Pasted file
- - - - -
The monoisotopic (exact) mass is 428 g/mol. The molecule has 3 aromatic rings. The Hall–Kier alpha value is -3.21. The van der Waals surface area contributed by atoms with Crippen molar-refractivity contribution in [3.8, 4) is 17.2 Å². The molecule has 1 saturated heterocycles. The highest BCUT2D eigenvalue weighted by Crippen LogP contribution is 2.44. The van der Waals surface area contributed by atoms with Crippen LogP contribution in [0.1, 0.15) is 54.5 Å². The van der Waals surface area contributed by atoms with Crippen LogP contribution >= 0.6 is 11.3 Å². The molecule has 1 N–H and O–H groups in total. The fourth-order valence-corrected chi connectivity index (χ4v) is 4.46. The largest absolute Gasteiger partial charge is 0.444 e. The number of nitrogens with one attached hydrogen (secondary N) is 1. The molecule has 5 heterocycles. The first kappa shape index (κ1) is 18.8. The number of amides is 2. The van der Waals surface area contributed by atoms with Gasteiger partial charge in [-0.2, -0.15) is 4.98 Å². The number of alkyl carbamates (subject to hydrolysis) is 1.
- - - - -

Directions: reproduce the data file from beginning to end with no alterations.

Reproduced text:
The monoisotopic (exact) mass is 428 g/mol. The molecule has 3 aromatic rings. The Hall–Kier alpha value is -3.21. The van der Waals surface area contributed by atoms with Crippen molar-refractivity contribution in [3.8, 4) is 17.2 Å². The molecule has 1 saturated heterocycles. The highest BCUT2D eigenvalue weighted by Crippen LogP contribution is 2.44. The van der Waals surface area contributed by atoms with Crippen LogP contribution in [0.1, 0.15) is 54.5 Å². The van der Waals surface area contributed by atoms with Crippen LogP contribution >= 0.6 is 11.3 Å². The molecule has 1 N–H and O–H groups in total. The fourth-order valence-corrected chi connectivity index (χ4v) is 4.46. The largest absolute Gasteiger partial charge is 0.444 e. The number of nitrogens with one attached hydrogen (secondary N) is 1. The molecule has 5 heterocycles. The first kappa shape index (κ1) is 18.8. The number of amides is 2. The van der Waals surface area contributed by atoms with Gasteiger partial charge in [-0.2, -0.15) is 4.98 Å². The number of alkyl carbamates (subject to hydrolysis) is 1.